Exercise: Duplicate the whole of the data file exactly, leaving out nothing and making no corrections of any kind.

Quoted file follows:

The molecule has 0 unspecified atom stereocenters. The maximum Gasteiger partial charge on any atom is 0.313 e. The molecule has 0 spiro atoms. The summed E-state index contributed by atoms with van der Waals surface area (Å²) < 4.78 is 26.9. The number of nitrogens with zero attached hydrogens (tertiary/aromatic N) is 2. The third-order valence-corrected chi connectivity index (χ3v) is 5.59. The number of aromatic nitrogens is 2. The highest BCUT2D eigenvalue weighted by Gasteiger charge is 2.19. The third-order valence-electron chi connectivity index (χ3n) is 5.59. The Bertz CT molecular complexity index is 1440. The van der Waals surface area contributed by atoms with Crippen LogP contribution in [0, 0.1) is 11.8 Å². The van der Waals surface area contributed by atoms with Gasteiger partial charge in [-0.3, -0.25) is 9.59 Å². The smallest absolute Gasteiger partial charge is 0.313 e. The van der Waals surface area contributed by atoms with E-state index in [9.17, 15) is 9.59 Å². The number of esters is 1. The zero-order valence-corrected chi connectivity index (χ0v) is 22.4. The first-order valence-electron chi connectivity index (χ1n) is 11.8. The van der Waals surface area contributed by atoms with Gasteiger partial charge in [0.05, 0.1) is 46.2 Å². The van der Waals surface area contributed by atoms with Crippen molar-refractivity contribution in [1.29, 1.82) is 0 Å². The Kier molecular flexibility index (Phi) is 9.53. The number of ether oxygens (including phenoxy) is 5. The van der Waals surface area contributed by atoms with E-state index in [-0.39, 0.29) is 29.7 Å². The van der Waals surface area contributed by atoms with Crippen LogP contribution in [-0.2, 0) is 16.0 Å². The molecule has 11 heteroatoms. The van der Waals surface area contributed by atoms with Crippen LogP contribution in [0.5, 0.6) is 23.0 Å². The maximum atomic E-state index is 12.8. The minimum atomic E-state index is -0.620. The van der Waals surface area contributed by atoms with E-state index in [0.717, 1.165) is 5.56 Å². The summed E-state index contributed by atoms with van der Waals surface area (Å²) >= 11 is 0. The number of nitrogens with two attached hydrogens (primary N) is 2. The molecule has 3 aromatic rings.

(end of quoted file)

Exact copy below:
The molecule has 0 unspecified atom stereocenters. The maximum Gasteiger partial charge on any atom is 0.313 e. The molecule has 0 spiro atoms. The summed E-state index contributed by atoms with van der Waals surface area (Å²) < 4.78 is 26.9. The number of nitrogens with zero attached hydrogens (tertiary/aromatic N) is 2. The third-order valence-corrected chi connectivity index (χ3v) is 5.59. The number of aromatic nitrogens is 2. The highest BCUT2D eigenvalue weighted by Gasteiger charge is 2.19. The third-order valence-electron chi connectivity index (χ3n) is 5.59. The Bertz CT molecular complexity index is 1440. The van der Waals surface area contributed by atoms with Crippen LogP contribution in [0, 0.1) is 11.8 Å². The van der Waals surface area contributed by atoms with Gasteiger partial charge in [-0.3, -0.25) is 9.59 Å². The smallest absolute Gasteiger partial charge is 0.313 e. The van der Waals surface area contributed by atoms with E-state index in [9.17, 15) is 9.59 Å². The number of esters is 1. The zero-order valence-corrected chi connectivity index (χ0v) is 22.4. The first-order valence-electron chi connectivity index (χ1n) is 11.8. The van der Waals surface area contributed by atoms with Gasteiger partial charge in [0.05, 0.1) is 46.2 Å². The van der Waals surface area contributed by atoms with Crippen molar-refractivity contribution in [1.29, 1.82) is 0 Å². The Kier molecular flexibility index (Phi) is 9.53. The number of ether oxygens (including phenoxy) is 5. The van der Waals surface area contributed by atoms with E-state index in [-0.39, 0.29) is 29.7 Å². The van der Waals surface area contributed by atoms with Crippen LogP contribution in [-0.2, 0) is 16.0 Å². The molecule has 11 heteroatoms. The van der Waals surface area contributed by atoms with Crippen LogP contribution in [0.5, 0.6) is 23.0 Å². The maximum atomic E-state index is 12.8. The minimum atomic E-state index is -0.620. The van der Waals surface area contributed by atoms with E-state index in [0.717, 1.165) is 5.56 Å². The summed E-state index contributed by atoms with van der Waals surface area (Å²) >= 11 is 0. The number of nitrogens with two attached hydrogens (primary N) is 2. The molecule has 3 aromatic rings.